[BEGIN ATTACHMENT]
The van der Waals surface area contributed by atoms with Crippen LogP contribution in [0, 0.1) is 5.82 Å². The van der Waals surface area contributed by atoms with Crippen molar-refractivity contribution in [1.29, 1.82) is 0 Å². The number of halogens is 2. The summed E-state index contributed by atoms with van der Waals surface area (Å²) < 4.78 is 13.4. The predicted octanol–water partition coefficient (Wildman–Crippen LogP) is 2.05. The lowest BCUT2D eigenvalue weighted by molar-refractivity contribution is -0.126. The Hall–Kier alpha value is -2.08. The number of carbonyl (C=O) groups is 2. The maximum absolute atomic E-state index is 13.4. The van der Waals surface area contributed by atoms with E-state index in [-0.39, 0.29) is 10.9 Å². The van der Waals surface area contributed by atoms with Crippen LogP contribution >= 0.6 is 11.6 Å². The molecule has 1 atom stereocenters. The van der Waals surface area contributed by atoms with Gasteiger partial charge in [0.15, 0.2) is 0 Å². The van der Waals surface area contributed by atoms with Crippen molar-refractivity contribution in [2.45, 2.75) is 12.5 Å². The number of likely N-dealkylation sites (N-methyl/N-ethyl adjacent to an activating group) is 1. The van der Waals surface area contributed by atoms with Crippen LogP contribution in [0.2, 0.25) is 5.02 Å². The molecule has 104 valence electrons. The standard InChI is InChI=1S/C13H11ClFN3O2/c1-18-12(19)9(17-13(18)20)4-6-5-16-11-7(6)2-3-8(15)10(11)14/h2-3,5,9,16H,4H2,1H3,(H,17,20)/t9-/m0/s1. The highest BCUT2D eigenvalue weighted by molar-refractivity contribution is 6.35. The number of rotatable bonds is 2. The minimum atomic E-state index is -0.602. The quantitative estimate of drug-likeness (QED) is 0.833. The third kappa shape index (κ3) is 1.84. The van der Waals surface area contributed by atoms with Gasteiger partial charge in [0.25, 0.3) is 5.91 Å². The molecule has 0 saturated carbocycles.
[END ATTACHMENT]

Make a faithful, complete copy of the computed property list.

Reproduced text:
The van der Waals surface area contributed by atoms with Crippen LogP contribution in [0, 0.1) is 5.82 Å². The van der Waals surface area contributed by atoms with Crippen molar-refractivity contribution in [1.29, 1.82) is 0 Å². The number of halogens is 2. The summed E-state index contributed by atoms with van der Waals surface area (Å²) < 4.78 is 13.4. The predicted octanol–water partition coefficient (Wildman–Crippen LogP) is 2.05. The lowest BCUT2D eigenvalue weighted by molar-refractivity contribution is -0.126. The Hall–Kier alpha value is -2.08. The number of carbonyl (C=O) groups is 2. The maximum absolute atomic E-state index is 13.4. The van der Waals surface area contributed by atoms with E-state index in [-0.39, 0.29) is 10.9 Å². The van der Waals surface area contributed by atoms with Crippen LogP contribution >= 0.6 is 11.6 Å². The molecule has 1 atom stereocenters. The van der Waals surface area contributed by atoms with Gasteiger partial charge in [0.15, 0.2) is 0 Å². The van der Waals surface area contributed by atoms with Crippen molar-refractivity contribution in [2.45, 2.75) is 12.5 Å². The number of likely N-dealkylation sites (N-methyl/N-ethyl adjacent to an activating group) is 1. The van der Waals surface area contributed by atoms with Crippen LogP contribution in [0.2, 0.25) is 5.02 Å². The molecule has 104 valence electrons. The standard InChI is InChI=1S/C13H11ClFN3O2/c1-18-12(19)9(17-13(18)20)4-6-5-16-11-7(6)2-3-8(15)10(11)14/h2-3,5,9,16H,4H2,1H3,(H,17,20)/t9-/m0/s1. The highest BCUT2D eigenvalue weighted by molar-refractivity contribution is 6.35. The number of rotatable bonds is 2. The minimum atomic E-state index is -0.602. The quantitative estimate of drug-likeness (QED) is 0.833. The third kappa shape index (κ3) is 1.84. The van der Waals surface area contributed by atoms with Gasteiger partial charge in [0.25, 0.3) is 5.91 Å². The molecule has 0 saturated carbocycles.